If the fed synthesis gas contains inert gases, such as hydrocarbons, nitrogen or noble gases, these are (with the hydrogen) separated from the purge gas by the treatment to recover carbon monoxide or carbon dioxide or both. Consequently by the process of the invention an excessive build-up of such inert gases in the circulating gas is avoided and higher conversions to methanol made possible.

The removal of carbon oxides can be effected in any suitable way. The most convenient method is to scrub the unreacted gas with a cuprammonium solution, since such a solution absorbs both carbon monoxide and carbon dioxide and readily liberates both when the pressure is let down or the temperature is increased or both.

If it is desired only to recover carbon dioxide from the unreacted gas, it is sufficient to scrub the gas with an alkali carbonate or amine solution or other carbon dioxide solvent according to known methods, many variants of which have been devised.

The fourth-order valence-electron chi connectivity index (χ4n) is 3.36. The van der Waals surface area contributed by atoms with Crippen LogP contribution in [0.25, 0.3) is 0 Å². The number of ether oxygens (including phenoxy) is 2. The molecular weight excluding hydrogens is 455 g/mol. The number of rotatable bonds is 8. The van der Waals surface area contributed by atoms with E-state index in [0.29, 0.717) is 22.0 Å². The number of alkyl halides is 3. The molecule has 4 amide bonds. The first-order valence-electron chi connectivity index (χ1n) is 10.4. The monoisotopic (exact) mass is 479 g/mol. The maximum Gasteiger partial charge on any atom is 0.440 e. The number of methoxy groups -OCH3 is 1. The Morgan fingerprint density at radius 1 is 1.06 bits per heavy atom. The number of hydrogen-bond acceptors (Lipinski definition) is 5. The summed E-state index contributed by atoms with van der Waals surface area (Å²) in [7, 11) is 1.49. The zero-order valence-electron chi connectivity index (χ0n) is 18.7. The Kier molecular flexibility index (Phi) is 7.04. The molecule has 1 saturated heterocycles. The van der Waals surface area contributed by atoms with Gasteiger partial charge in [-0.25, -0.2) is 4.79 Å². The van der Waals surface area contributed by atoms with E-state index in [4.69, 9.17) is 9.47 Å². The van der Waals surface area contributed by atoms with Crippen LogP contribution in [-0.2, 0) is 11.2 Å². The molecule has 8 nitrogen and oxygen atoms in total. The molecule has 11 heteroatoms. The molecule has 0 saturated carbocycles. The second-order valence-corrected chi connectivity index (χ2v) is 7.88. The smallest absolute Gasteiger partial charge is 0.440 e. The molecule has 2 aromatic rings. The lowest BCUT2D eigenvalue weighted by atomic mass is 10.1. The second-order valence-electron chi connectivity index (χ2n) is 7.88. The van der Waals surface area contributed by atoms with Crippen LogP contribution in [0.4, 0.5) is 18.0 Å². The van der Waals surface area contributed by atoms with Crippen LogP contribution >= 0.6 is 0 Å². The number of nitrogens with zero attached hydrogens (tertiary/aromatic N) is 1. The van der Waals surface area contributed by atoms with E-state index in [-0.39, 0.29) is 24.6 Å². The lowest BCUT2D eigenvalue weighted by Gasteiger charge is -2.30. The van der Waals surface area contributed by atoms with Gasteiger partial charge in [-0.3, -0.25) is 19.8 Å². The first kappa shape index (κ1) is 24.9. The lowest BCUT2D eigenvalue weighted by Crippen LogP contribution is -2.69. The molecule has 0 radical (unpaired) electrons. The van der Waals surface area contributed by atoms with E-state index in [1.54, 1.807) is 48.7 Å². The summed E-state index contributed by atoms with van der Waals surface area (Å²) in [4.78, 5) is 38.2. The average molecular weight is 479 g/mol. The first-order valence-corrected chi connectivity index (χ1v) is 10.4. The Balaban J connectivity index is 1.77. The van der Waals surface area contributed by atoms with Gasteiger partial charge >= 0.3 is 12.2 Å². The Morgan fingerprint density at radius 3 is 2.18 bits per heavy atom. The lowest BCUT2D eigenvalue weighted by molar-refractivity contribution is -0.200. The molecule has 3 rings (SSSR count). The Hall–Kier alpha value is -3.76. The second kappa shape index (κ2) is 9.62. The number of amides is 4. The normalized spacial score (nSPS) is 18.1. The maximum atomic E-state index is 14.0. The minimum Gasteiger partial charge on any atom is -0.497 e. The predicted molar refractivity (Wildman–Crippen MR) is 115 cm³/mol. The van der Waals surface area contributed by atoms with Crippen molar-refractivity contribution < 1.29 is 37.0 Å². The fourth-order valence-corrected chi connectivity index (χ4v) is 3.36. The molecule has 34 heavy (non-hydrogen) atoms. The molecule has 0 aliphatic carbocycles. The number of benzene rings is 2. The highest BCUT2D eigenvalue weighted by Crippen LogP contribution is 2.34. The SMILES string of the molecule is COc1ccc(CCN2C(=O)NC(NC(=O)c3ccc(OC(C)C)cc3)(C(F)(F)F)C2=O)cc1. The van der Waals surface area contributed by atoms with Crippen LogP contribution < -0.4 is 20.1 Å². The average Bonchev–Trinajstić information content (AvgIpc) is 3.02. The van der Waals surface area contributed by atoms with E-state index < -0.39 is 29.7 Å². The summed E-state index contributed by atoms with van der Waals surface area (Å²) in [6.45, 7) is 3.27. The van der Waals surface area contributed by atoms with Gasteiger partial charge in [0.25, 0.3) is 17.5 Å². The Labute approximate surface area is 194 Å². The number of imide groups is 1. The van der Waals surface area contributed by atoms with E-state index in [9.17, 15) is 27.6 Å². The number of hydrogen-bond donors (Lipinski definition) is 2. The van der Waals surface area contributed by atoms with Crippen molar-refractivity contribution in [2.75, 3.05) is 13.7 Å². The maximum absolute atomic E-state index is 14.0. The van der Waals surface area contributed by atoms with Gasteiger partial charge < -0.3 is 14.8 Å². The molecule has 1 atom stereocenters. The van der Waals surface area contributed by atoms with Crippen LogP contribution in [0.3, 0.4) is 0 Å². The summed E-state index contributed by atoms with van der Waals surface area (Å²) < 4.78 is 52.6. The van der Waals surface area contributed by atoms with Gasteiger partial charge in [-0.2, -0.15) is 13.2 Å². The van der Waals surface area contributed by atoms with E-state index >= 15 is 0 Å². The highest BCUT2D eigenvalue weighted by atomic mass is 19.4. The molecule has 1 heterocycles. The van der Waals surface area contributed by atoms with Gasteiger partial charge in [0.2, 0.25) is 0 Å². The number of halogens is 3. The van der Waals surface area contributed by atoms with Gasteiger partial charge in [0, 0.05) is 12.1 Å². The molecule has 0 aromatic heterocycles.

In a further modification the unreacted gas is subjected to shift reaction with steam. Preferably a low-temperature shift process is used so that the carbon monoxide level can be readily reduced to less than 1%. Thereafter the carbon dioxide formed in the shift stage, together with any carbon dioxide already present, is recovered as described in the previous paragraph.

The hydrogen stream recovered from the purge gas can be used in hydrodesulphurising the hydrocarbon feed to the methanol production process, using, for example, a cobalt-molybdenum catalyst followed by a zinc oxide bed. This hydrogen stream is especially valuable for this purpose if it has been recovered by use of a cuprammonium solution or by a combination of shift and carbon dioxide removal and contains less than 2% of carbon monoxide.

A further method which can be used to assist the recovery of carbon dioxide comprises the combination with the methanol synthesis process of a shift stage upstream of the synthesis. By this means the fresh synthesis gas contains more carbon dioxide in proportion to carbon monoxide than it otherwise would, and the purge gas also contains more carbon dioxide. Consequently a substantial recovery of carbon as carbon dioxide is achieved, although some carbon monoxide is lost.